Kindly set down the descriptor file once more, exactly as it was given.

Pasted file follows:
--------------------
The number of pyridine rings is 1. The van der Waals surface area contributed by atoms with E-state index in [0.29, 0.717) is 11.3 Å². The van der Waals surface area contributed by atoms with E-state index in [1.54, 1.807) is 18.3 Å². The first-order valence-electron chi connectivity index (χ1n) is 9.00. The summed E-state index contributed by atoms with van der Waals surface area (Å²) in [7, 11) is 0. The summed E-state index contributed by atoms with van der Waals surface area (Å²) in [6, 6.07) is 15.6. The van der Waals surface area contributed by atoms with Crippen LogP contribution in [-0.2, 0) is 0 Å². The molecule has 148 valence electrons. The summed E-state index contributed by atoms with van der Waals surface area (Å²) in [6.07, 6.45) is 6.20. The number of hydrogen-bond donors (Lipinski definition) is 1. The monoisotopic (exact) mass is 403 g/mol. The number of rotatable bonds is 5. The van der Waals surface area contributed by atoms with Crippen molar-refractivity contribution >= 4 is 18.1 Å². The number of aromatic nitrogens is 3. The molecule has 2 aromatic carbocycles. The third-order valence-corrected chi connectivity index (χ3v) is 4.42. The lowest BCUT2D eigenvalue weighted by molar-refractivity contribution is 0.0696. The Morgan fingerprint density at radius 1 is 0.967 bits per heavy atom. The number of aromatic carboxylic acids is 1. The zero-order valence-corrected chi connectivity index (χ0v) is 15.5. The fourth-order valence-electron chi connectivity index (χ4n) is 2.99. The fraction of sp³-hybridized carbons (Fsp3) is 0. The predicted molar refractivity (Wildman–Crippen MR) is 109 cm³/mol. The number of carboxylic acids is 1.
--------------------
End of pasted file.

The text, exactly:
The number of pyridine rings is 1. The van der Waals surface area contributed by atoms with E-state index in [0.29, 0.717) is 11.3 Å². The van der Waals surface area contributed by atoms with E-state index in [1.54, 1.807) is 18.3 Å². The first-order valence-electron chi connectivity index (χ1n) is 9.00. The summed E-state index contributed by atoms with van der Waals surface area (Å²) in [7, 11) is 0. The summed E-state index contributed by atoms with van der Waals surface area (Å²) in [6, 6.07) is 15.6. The van der Waals surface area contributed by atoms with Crippen LogP contribution in [-0.2, 0) is 0 Å². The molecule has 148 valence electrons. The summed E-state index contributed by atoms with van der Waals surface area (Å²) in [6.07, 6.45) is 6.20. The number of hydrogen-bond donors (Lipinski definition) is 1. The monoisotopic (exact) mass is 403 g/mol. The number of rotatable bonds is 5. The van der Waals surface area contributed by atoms with Crippen molar-refractivity contribution >= 4 is 18.1 Å². The number of aromatic nitrogens is 3. The molecule has 2 aromatic carbocycles. The third-order valence-corrected chi connectivity index (χ3v) is 4.42. The lowest BCUT2D eigenvalue weighted by molar-refractivity contribution is 0.0696. The Morgan fingerprint density at radius 1 is 0.967 bits per heavy atom. The number of aromatic carboxylic acids is 1. The zero-order valence-corrected chi connectivity index (χ0v) is 15.5. The fourth-order valence-electron chi connectivity index (χ4n) is 2.99. The fraction of sp³-hybridized carbons (Fsp3) is 0. The predicted molar refractivity (Wildman–Crippen MR) is 109 cm³/mol. The number of carboxylic acids is 1.